In order to understand the best manner in which to choose the correct dentist for you, it is important to know that a dentist is a licensed practitioner who holds either a doctor of dental medicine degree (D.M.D) or a Doctor of Dental Surgery (D.D.S.) degree. In order for an individual to become a licensed dentist, a minimum of two years of predental college instruction is required as well as an additional four years of dental school. If a student decides to then specialize in a specific field, an additional two years of advanced training is then required. In order for a dentist to then become board-certified, an exam administered by the American Dental Association must be passed. In my case, I went on to earn a Certificate of Orthodontics at Harvard University School of Dental Medicine, making me a specialist of orthodontics in New York and the only type of dental specialist who should treat patients with braces or Invisalign. Click here to learn more about my treatment philosophy as a dentist and orthodontist.
Dentistry consists of eight different specialties. These include:
- Endodontics: The treatment and prevention of diseases concerning the root of the tooth and other related structures.
- Dental Public Health: The control and prevention of dental diseases as well as the dental health of the community.
- Oral and Maxillofacial Surgery: Tooth removal or extractions and the surgical treatment of injuries, defects or diseases of the face, mouth and jaw.
- Oral Maxillofacial Pathology: The diagnosis of diseases, tumors and injuries of the neck and head.
- Orthodontics and Dentofacial Orthopedics: Correction and diagnosis of facial deformities and tooth irregularities
- Periodontics: The treatment and care of diseases relating to the gums.
- Pediatric Dentistry: The dental care of children and infants.
- Prosthodontics: The treatment of oral irregularities or dysfunction with prosthetics such as dentures, crowns and bridges.
When choosing a dentist, it is important to look for a doctor that expresses an invested interest in both their patients and the health of their patients. A good dentist should promote the proper oral hygiene and preventative care.
A proper dental examination should always include the inspection of the teeth as well as a thorough evaluation of the entire mouth. The lymph nodes found in the neck as well as the thyroid gland should be checked for any enlargement. A thorough dentist will note their conclusions in great detail into a chart designated for that patient.
Before deciding and implementing a treatment plan, it is important that you as the patient feel that the treatment options have been clearly explained. For example, an implant, removable or fixed bridge might be options available to replace a tooth but they have different pros and cons as well as different costs.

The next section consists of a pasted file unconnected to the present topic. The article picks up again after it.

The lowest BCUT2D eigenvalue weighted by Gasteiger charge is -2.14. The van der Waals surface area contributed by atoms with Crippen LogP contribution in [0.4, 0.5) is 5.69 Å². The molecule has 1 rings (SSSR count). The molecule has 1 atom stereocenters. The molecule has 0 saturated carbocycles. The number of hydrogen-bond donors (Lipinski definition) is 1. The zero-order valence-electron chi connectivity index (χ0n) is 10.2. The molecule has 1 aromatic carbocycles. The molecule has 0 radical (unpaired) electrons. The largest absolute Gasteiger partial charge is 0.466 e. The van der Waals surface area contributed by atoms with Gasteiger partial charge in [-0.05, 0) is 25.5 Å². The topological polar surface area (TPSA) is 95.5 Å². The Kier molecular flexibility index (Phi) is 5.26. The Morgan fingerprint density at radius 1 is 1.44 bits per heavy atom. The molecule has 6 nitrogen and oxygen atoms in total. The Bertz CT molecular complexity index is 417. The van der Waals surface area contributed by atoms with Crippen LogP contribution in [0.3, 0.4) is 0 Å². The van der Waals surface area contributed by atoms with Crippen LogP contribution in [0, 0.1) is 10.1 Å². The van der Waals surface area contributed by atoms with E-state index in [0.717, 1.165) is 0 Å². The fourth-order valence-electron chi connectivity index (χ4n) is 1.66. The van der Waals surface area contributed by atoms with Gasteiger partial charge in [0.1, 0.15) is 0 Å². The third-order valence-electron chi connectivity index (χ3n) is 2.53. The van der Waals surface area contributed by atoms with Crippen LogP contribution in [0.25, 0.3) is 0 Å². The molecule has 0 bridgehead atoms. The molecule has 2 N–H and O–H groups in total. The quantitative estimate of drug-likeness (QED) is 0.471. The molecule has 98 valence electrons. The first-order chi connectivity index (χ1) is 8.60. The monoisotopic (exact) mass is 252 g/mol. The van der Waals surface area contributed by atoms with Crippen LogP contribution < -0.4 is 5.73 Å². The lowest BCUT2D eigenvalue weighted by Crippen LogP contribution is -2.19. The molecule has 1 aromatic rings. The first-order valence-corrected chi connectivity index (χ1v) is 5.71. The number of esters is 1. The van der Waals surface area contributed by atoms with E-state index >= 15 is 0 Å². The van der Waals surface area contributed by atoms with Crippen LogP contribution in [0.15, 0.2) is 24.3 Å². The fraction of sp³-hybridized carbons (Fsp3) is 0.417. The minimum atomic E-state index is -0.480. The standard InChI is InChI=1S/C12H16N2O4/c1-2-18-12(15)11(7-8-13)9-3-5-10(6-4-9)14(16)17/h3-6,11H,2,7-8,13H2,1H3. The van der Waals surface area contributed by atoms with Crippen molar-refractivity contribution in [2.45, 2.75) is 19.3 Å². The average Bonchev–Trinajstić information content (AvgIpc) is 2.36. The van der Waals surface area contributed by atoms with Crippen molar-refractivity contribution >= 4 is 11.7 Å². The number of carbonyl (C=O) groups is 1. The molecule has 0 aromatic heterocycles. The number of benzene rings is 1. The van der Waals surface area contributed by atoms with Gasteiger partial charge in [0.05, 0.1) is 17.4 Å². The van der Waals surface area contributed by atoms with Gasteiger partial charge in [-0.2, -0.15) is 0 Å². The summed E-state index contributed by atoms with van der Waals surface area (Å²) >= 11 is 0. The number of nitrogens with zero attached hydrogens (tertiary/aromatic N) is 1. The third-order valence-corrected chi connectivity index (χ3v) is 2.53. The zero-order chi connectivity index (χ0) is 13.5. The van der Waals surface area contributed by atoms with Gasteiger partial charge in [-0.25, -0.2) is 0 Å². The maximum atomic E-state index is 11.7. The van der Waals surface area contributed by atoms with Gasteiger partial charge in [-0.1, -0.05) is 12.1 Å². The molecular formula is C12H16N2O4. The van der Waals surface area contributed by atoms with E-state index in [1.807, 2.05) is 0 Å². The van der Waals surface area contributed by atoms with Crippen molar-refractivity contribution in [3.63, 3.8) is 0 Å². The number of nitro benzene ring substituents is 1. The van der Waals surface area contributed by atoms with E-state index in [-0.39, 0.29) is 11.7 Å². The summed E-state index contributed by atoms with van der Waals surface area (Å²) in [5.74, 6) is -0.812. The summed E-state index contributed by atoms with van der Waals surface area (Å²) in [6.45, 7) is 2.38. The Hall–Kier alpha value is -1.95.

Dentist Establishments to Avoid
Unfortunately, I’ve seen a lot of doctors advertising their services via Groupon and other social coupon sites. While I believe in getting great deals when possible, you get what you pay for with dental care. In fact, the ADA’s stance on Groupon is a rather clear one– one which I believed from the get-go. Always be skeptical of overly exuberant advertising as this is often a sign of an emphasis on mass production as opposed to quality. Additionally, a dentist that emphasizes cosmetic dentistry and other one-time visit procedures will likely not be interested in long-term maintenance which is less profitable.
Regular use of intravenous sedation is also another sign to be wary of as these methods expose patients to unnecessary risks. While general anesthesia can be appropriate for young children, the majority of adults do not need this for a routine procedure. In addition to unneeded sedation, other signs to avoid are dentists who engage in or promote unscientific practices such as:
- Recommending the removal of teeth that have undergone root canals or the replacement of amalgam fillings.
- The sale of dietary supplements or vitamins
- Claiming to “specialize” in the treatment of myofacial discomfort, backaches, headaches or temporomandibular joint disorders.
- Claim that fluoridation is a health risk
- Referring to their practice as “biological” or “holistic”.
- Claiming to be able to diagnose neuralgia-inducing cavitational osteonecrosis (NICO).
- Claiming to diagnose “heavy metal toxicity” or any other diseases that are not related to the teeth, mouth or gums.
In the event of an emergency, it is always a good idea to become well acquainted with a family dentist, hopefully prior to an emergency happening. A good idea is to schedule an initial visit with a potential dentist in order to get a feel for their practice. Make sure to ask about their payment structures and fees and make sure they will offer a written statement of the fees that will be charged once payment is due.
Once you have received treatment, you have the ability to judge the skills of your dentist by asking yourself specific questions:
- Is any of the dental work irritating to your gums or surrounding soft tissue?
- Does your bite feel comfortable?
- Does the tooth that underwent treatment look natural?
- Is dental floss catching on any teeth?
- Were your fillings polished?
- Is any pain felt when drinking liquids that are hot or cold?
- Was there any debris left over in your mouth following the procedure?
- Was a water spray used when drilling in order to cool the teeth?
As with any procedures that require extensive further treatment, a second opinion is always advised. This should preferably come from a dentist that is closely affiliated with a local dental school. No dentist should express resistance to your request of seeking a second opinion. If the outlined treatment plan is legitimate, particularly if it is a costly one, it should be confirmed by another practitioner.